Recently, I’ve started getting lots of questions about how many and which communities have passed various local tobacco control policies. This is all part of the CX process that local tobacco coalitions are in the middle of right now. At the Center for Tobacco Policy & Organizing, we produce a lot of documents that list the details of policies ranging from tobacco retailer licenses to secondhand smoke ordinances. In addition, we’ve done a lot of public opinion polling over the years, which might also be useful for your coalition to consider.
But with so much information, how do you all figure out what is available for each indicator? There are a lot of indicators, and we have resources for many of them. Here is a quick and dirty summary of some of the information you can find on our website:
- If you are interested in secondhand smoke indicators (2.2) we offer a host of documents that can be found here. These documents include lists of communities that have passed smokefree policies in the areas of outdoor dining (2.2.6), doorways (2.2.8), public events and service areas (2.2.9) and recreation areas (2.2.16), as well as a list that highlights communities that have passed a comprehensive ordinance (covering 5 out of 7 smokefree outdoor areas). We also have polling available on the attitudes toward these specific policies of California Voters and residents of Calabasas.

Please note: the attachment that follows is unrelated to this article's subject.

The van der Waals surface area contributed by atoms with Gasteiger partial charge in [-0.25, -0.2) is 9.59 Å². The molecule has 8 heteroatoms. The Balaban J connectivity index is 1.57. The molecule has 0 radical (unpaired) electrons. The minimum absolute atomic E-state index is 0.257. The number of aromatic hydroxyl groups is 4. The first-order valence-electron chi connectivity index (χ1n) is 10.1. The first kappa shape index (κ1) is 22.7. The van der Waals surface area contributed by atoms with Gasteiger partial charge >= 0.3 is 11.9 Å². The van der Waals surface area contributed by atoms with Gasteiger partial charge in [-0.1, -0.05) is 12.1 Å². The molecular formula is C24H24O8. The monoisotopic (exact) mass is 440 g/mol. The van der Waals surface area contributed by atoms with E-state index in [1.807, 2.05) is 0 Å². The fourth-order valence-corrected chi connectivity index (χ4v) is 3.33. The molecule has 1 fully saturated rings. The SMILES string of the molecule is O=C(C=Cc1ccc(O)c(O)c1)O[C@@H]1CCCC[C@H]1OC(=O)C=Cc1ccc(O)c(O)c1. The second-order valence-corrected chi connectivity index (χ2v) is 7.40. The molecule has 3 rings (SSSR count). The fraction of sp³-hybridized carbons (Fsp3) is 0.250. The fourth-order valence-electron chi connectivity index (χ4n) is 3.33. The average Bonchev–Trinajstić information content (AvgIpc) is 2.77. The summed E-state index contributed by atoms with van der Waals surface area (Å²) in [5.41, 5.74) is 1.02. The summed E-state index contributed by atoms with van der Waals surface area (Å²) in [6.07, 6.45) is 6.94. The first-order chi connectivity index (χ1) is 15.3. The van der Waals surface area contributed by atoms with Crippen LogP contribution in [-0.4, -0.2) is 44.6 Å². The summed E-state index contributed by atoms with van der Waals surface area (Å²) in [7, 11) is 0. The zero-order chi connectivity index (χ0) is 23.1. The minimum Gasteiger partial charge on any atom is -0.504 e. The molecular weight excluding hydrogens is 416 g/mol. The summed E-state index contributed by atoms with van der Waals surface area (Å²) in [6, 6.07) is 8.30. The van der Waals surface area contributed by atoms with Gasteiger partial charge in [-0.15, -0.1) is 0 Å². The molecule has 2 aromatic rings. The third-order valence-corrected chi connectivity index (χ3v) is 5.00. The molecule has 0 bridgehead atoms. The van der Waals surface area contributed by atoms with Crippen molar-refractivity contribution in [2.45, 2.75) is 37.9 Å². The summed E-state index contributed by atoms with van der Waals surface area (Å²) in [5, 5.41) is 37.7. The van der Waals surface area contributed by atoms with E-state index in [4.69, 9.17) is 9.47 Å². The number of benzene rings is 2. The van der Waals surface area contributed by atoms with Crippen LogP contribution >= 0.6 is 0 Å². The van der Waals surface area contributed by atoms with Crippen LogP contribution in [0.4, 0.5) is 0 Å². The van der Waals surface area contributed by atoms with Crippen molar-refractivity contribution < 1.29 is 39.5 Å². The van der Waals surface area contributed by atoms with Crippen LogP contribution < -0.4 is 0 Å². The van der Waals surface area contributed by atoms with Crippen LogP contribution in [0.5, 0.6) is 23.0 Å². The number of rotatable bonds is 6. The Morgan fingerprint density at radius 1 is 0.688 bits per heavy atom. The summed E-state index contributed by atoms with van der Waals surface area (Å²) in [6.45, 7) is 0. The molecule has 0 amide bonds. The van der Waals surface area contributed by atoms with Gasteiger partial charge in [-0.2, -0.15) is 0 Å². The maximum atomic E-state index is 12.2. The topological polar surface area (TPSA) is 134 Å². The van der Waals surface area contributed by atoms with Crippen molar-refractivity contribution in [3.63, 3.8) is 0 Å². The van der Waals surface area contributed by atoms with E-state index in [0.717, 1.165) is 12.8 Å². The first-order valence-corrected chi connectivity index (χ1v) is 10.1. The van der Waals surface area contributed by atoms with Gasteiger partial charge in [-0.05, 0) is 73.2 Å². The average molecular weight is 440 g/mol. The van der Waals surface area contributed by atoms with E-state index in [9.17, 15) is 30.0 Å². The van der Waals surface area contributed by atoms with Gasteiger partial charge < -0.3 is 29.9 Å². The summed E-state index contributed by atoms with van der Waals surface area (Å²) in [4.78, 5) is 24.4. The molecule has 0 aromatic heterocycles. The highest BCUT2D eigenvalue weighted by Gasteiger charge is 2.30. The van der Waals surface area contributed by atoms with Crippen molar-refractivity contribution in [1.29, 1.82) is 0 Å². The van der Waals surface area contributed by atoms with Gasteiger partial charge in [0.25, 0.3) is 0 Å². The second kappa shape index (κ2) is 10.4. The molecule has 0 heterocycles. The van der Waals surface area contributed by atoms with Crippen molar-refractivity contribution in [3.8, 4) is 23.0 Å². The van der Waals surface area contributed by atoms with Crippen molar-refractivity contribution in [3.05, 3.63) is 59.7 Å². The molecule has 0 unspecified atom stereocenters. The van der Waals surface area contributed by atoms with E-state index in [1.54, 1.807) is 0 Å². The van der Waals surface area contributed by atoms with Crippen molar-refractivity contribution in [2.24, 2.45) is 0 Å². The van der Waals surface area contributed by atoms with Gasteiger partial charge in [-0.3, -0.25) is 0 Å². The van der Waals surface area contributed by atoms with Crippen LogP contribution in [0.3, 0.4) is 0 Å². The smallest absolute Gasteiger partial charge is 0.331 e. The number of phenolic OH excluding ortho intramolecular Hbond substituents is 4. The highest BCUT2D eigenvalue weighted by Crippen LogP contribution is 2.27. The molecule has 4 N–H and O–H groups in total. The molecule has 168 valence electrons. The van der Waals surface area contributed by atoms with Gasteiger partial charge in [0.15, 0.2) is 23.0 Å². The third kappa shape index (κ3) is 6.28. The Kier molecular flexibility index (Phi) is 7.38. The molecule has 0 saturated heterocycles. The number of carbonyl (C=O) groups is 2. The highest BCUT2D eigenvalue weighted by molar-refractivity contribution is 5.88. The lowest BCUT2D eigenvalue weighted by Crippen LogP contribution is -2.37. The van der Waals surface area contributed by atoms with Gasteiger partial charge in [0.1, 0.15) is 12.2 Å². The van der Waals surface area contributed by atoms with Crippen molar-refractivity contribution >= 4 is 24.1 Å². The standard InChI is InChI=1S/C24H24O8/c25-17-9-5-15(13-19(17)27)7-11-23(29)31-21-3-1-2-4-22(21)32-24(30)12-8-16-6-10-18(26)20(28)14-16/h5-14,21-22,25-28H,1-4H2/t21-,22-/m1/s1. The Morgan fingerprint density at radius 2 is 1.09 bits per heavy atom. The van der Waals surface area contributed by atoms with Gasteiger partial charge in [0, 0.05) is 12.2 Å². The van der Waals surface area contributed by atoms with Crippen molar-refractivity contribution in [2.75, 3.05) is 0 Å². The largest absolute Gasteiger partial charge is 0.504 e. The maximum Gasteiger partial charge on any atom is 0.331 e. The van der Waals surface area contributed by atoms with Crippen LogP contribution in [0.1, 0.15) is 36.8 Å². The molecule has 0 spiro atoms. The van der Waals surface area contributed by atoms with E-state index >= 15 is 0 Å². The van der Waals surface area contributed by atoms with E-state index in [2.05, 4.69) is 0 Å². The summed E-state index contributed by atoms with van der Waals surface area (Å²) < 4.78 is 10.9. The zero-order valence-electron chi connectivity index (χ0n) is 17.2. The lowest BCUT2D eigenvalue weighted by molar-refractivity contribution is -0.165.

- Also in the 2.2 indicator section is multi-unit housing. On our website we have an entire page dedicated to smokefree multi-unit housing (indicators 2.2.13, 2.2.23, 2.2.24, and 2.2.26). The documents on the website list communities with smokefree units, smokefree common areas, disclosure laws and nuisance. As with the smokefree outdoor areas, there are statewide polling resources available as well.
- For indicators addressing the availability of tobacco (3.2) the Center again has many resources that could be useful. We have documents providing details on communities across California with strong local tobacco retailer licensing (3.2.1), sampling (3.2.4) and sales of tobacco products near schools (3.2.2) ordinances. We also have a list of the communities that have included electronic cigarettes in their tobacco retailer license (3.2.11). A new document released in late October which details some of the policies that have either strengthened or gone beyond traditional licensing ordinances will address many of these indicators mentioned above and more (1.2.7, 3.2.2, 3.2.4, 3.2.7, and 3.2.11).
- The Center also tracks all political contributions at the state level (1.1.10). This could be handy for elected officials who return to local office after serving at the state level.
Hopefully these resources will help your coalition as it considers which tobacco control issue to take on in the next three years. If you have any other questions you can always give me a call at 916.585.7674.